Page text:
“You don’t have to spend hours talking to him explaining things,” Bottalico said. “The process moves along smoother and he can get to a decision-making point much sooner.”
The MTA, whose subways, buses and commuter railroads serve 8.6 million people every weekday, relies on state funding to support its operations and its five-year capital plan. That means its chief must work with lawmakers and the governor to obtain cash to keep the system safe and reliable, said Charles Brecher, consulting co-director of research at the business-backed Citizens Budget Commission, which focuses on the city and state’s finances and services.
“A lot of it is subsidy and appropriation,” Brecher said. “You have a constituency in the legislature. So it’s not an enviable position in terms of all of the people you have to keep happy.”
Prendergast has said at monthly board meetings that safety is a priority for the MTA. The proposed $32 billion, five-year capital program, which finances maintenance, upgrades and expansion of infrastructure, directs $13 billion, almost 40 percent, to safety projects, according to the plan.
At a Jan. 29 legislative hearing in Albany on Governor Andrew Cuomo’s 2016 budget proposal -- five days before the Westchester crash -- Prendergast stressed the MTA’s obligation to keep passengers safe.
“Once we put somebody on a train, we’re responsible for them,” Prendergast said. “And we’re accountable for making sure that they’re safe and secure.”
Prendergast, who has a systems-engineering degree from the University of Illinois, has always worked in transportation. A Chicago native, he started his career in 1975 at the Chicago Transit Authority. After a stint at the U.S. Transportation Department, in 1982 he began working for the New York City Transit, the MTA division that runs subways and buses, as assistant director of system safety. He served in several positions for the agency before becoming president of the Long Island Rail Road for about six years.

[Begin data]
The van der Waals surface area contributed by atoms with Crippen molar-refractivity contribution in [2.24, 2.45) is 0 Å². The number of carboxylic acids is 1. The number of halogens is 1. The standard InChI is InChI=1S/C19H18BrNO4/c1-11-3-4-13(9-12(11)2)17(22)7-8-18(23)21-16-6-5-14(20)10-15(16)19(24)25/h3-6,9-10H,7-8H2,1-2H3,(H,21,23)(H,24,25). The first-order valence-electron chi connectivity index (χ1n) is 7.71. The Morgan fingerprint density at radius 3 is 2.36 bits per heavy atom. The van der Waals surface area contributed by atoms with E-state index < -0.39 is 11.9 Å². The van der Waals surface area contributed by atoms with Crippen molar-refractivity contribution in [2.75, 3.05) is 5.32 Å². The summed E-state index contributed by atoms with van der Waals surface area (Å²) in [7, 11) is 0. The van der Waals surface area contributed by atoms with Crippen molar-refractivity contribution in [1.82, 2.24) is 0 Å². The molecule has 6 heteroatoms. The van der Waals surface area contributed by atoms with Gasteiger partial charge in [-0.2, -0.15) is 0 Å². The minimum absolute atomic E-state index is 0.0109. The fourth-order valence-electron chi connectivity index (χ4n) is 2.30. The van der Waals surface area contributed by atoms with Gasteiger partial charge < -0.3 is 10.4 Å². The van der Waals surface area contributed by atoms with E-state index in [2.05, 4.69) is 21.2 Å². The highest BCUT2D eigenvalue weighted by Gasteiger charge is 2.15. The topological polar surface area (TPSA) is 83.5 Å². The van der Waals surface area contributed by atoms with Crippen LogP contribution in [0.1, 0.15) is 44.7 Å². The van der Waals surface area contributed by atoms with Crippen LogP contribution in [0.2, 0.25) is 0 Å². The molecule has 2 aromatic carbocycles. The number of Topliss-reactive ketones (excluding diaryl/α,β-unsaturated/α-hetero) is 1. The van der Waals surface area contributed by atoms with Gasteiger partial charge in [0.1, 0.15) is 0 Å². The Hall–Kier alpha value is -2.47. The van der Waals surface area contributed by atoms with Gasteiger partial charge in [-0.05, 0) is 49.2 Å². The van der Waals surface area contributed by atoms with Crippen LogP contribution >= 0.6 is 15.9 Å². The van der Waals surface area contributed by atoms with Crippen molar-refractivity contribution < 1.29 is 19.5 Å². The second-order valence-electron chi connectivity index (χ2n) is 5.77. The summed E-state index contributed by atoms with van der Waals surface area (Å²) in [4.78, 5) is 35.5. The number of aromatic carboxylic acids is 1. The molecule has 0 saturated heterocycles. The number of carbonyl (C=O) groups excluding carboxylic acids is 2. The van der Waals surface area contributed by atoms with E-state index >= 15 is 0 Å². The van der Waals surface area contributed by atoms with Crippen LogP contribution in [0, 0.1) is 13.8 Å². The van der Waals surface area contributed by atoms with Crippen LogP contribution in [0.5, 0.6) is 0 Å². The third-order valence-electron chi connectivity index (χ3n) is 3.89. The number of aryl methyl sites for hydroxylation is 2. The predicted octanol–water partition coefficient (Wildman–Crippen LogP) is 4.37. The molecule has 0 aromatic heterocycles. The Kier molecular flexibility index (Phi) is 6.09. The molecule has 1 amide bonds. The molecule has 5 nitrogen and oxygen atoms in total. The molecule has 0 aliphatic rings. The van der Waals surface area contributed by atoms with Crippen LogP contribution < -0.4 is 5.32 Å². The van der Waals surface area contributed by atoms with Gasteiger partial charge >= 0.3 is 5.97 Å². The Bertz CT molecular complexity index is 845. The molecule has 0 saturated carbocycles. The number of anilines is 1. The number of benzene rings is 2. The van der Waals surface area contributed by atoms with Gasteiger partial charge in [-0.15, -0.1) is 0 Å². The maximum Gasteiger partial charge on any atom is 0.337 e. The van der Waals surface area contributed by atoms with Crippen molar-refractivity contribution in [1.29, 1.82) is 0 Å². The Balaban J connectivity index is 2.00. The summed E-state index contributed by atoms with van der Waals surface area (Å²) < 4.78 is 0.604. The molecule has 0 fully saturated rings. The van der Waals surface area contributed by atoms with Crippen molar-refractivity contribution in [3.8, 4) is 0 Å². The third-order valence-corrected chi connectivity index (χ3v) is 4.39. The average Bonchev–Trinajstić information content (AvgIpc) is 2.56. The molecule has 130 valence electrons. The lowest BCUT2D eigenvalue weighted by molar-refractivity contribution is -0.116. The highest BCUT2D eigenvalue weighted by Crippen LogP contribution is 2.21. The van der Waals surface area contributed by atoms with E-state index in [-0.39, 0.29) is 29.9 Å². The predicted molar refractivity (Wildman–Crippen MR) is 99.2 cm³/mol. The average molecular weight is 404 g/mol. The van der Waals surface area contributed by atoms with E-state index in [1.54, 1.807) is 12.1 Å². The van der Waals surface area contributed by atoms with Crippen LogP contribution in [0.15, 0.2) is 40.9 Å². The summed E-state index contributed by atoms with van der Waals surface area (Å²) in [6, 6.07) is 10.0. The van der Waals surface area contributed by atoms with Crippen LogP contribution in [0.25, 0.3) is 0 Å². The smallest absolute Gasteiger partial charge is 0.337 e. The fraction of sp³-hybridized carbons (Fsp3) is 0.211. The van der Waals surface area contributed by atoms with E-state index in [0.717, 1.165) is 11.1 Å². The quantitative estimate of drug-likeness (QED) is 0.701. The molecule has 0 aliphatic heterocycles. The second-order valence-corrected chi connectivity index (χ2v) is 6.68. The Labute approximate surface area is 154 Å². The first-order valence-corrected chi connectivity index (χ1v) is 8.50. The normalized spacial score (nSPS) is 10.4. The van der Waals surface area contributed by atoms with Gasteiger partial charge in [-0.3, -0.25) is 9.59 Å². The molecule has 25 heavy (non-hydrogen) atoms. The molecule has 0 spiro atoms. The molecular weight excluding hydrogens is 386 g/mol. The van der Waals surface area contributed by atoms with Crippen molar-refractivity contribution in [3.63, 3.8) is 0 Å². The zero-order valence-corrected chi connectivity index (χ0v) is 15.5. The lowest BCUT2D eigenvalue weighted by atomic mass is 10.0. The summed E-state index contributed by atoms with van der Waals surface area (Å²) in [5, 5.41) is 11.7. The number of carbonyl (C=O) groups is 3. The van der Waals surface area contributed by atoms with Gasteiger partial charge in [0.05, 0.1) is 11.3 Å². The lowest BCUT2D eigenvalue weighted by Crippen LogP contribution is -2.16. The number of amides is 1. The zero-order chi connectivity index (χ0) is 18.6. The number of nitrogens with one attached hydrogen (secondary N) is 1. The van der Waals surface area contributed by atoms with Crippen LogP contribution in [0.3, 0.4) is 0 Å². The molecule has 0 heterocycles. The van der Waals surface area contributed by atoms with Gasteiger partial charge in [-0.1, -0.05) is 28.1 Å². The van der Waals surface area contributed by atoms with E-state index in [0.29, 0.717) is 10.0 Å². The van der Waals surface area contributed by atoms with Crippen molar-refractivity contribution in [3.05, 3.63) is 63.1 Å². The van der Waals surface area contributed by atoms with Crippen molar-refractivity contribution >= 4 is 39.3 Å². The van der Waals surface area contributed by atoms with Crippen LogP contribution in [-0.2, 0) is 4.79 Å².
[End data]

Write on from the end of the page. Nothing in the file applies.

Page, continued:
In 2000, he left to work as a transportation consultant in the private sector for about eight years. He then became chief executive at TransLink, Vancouver, British Columbia’s public transit system.
Prendergast returned to the MTA in December 2009 as president of New York City Transit. He became the MTA’s interim executive director in January 2013 and chairman and CEO six months later.
A tall, hefty figure with a sometimes ruddy face, Prendergast comes across more like a gentle giant than a bully. He’s paid $325,000 per year and arrives at work thanks to Metro-North’s Harlem Line, according to Aaron Donovan, spokesman for the MTA. Prendergast didn’t have time for an interview for this article, given this week’s accident, Donovan said in an e-mail.
Prendergast has gone head to head with labor over salary and benefits. Union leaders who’ve hammered out contracts with him say he’s a tough negotiator, yet keeps his word. He reached agreements last year with transit workers and Long Island Rail Road employees.
“Aside from settling the contract, we haven’t agreed on much,” said John Samuelsen, president of the Transport Workers Union Local 100, which represents subway and bus employees. “But when he’s shook hands and made a deal, he’s kept the deal. I’ll say that about him, and I’m not sure I’d say that about a lot of people.”